But the Icelandic economy and its banks were rescued by the proliferation of credit derivative swap products of which Credit Sails was one.

Thus Credit Sails effectively invested in the three major Icelandic banks when concerns had already been expressed about the viability of their business models.

Moody’s upgraded all three Icelandic banks to triple A ratings in early 2007, a jump of between four and five notches.

However the use of the credit derivative swaps linked Iceland to US capital markets and when Lehman Brothers collapsed in September last year, the three major Icelandic banks, which represented 85 per cent of the country’s banking system, quickly followed in early October.

According to the OECD there was “a lack of macro-prudential framework that would have reacted to unsustainable developments in credit, leverage and risk”.

“By the end, the size of the banks far exceeded the limited capacity of the Icelandic authorities to rescue them.”

Iceland seems like a long way away as far as New Zealand is concerned but the latest 109-page OECD Economic Survey on the country, which was released this week, contains a large number of tables and graphs where New Zealand features prominently. These are on overseas debt, net international liabilities, house price growth to disposable income, personal debt and financial leverage.

In nearly all of these tables and graphs we rank just ahead of or just behind Iceland.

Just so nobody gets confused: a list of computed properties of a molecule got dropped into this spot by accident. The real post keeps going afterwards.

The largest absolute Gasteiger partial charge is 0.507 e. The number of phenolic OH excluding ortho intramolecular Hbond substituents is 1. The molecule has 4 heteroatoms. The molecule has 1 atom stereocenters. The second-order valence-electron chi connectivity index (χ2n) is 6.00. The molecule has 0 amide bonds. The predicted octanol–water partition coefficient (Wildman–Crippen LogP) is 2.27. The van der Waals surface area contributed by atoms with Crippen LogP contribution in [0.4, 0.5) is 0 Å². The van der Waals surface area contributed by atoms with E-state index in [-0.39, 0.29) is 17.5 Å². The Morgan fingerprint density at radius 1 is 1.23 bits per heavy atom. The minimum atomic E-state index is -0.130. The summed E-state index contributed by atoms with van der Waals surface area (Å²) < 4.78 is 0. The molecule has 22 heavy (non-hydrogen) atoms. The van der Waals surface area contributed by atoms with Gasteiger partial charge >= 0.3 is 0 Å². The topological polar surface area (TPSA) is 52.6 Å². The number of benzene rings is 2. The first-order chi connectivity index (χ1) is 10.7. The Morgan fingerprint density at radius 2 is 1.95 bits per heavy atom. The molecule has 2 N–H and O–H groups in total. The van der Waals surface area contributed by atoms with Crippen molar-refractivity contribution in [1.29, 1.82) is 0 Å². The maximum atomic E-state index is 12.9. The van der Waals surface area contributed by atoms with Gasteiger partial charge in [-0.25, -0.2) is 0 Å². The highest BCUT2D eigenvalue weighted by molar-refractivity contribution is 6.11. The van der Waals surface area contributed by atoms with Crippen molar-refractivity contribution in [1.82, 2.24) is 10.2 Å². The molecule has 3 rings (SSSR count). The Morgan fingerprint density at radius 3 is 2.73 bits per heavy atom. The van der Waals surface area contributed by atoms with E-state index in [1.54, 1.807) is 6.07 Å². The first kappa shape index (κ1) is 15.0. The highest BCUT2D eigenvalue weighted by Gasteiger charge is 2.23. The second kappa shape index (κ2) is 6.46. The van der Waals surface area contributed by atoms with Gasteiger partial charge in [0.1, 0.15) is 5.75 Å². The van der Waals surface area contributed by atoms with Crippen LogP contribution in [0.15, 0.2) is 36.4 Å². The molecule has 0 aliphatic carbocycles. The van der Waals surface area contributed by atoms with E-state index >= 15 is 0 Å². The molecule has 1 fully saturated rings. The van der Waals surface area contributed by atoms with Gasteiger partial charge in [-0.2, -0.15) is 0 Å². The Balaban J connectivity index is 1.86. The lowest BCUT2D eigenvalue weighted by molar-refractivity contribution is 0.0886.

As the accompanying table shows we rank fifth behind Iceland, Greece, Hungary and Portugal in terms of net international liabilities to Gross Domestic Product.

The OECD report has a particularly gloomy outlook on the Iceland economy and expects it to contract by 7 per cent this year and 0.8 per cent in 2010.

However there is a big difference between Iceland and New Zealand. Iceland’s major banks were owned by local high-risk entrepreneurs whereas our major banks are substantial Australian-owned organisations.

This is in contrast to the 1980s and early 1990s when the Bank of New Zealand was a perfect example of the situation where the wrong ownership and governance structures can lead to major problems.

However, New Zealand shouldn’t be complacent about its large net international liabilities, banking sector and regulatory structure as Moody’s gave the three major Icelandic banks AAA credit ratings at the beginning of 2007 yet 18 months later they all collapsed with ruinous consequences for Iceland’s economy.